A new course at Middlesex University will train private rented sector enforcement officers to tackle rogue landlords in London and support the city’s 2.4 million renters.
The Private Sector Housing Interventions programme will be run in partnership with the Greater London Authority as it aims to ensure rental properties are in a decent condition across the capital.
Nearly a fifth of privately rented homes (18 per cent) in London fail the Government’s Decent Homes standard and its private renters are disproportionately likely to be defined as ‘vulnerable’.
"Poor housing conditions and exploitative rents have an awful impact on both the physical and mental health of tenants and these actions need to have consequences," Mayor Of London, Sadiq Khan.
The one-year MDX course, which began in October 2021, is a level five qualification accredited by the Chartered Institute of Environmental Health.
The course aims to train those with little or no experience in environmental health or regulation of private rental housing up to the standard of a private rented sector enforcement officer for borough councils in London.
Students will learn the foundations of law and governance; private sector housing regulation, construction and inspection techniques, tenancy sustainment and the role of various agencies in tenancy support.
They will be able to continue their education and go onto the B.Sc. Environmental Health or B.Sc. Environmental Health (apprenticeship) with advanced standing.
Dr Alan Page, MDX Associate Professor of Environmental and Public Health, said: “This programme is a substantial addition in support of private sector housing regulation and in the Mayor’s aspiration to improve the quality of the housing within the sector.
“Middlesex University has a long history in training environmental health practitioners (EHPs) and this programme mirrors the specialist training that EHPs receive.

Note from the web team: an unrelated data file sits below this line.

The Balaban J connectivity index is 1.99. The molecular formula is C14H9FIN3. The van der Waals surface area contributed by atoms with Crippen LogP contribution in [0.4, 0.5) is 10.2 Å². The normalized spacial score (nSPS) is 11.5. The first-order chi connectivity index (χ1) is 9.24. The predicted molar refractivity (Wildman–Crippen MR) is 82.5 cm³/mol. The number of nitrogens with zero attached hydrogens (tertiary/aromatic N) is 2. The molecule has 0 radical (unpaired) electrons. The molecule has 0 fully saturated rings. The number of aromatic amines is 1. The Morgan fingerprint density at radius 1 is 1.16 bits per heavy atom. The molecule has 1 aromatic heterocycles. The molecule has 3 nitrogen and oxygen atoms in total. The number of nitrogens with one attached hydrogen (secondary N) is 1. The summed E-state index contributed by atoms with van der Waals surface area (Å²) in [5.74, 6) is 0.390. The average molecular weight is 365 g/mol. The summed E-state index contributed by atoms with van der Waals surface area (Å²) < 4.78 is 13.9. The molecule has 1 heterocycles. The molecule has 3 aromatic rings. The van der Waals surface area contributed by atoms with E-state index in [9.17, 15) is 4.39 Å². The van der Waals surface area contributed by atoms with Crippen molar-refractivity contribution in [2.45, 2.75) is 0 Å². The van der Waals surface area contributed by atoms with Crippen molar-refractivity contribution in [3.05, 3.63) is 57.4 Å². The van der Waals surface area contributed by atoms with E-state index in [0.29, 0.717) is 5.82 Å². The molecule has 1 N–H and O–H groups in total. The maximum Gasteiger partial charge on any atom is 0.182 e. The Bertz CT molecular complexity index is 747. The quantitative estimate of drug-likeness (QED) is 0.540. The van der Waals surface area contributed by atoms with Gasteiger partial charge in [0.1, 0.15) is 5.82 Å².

“These students will add really able practitioners to London enforcement teams and thereby increase capacity to improve the sector and the life circumstances of tenants.
"The students on the programme are incredibly enthusiastic and having them learning together is enabling them to recognise best practices operated across London.”
Learners studying the qualification spend time both in the classroom and working in borough enforcement teams as enforcement officers. They also develop tenancy sustainment skills to allow them to mediate and resolve issues between landlords and tenants and better support tenants facing evictions and potential homelessness.
The Mayor of London, Sadiq Khan said: “Every single Londoner deserves a secure, safe and comfortable home.
“Poor housing conditions and exploitative rents have an awful impact on both the physical and mental health of tenants and these actions need to have consequences
“Nearly a fifth of London’s private rented accommodation doesn’t meet basic standards and it is clear that more needs to be done to support tenants.
“I want to see boroughs empowered to stand up for tenants.
“This new qualification will give councils across London the workforce and expertise to mediate disputes, enforce standards and crack down on the rogues who give the many honest operators in the sector a bad name.”
The Mayor’s new environmental health qualification is a key part of his ‘Better Renting Programme’, which has seen 265 officers trained in courses commissioned by the GLA including tenancy sustainment, supporting tenants in domestic abuse cases, and gathering evidence for prosecutions.
Mr Khan is also calling for powers from Government to introduce rent controls in London as many tenants struggle with the cost-of-living crisis.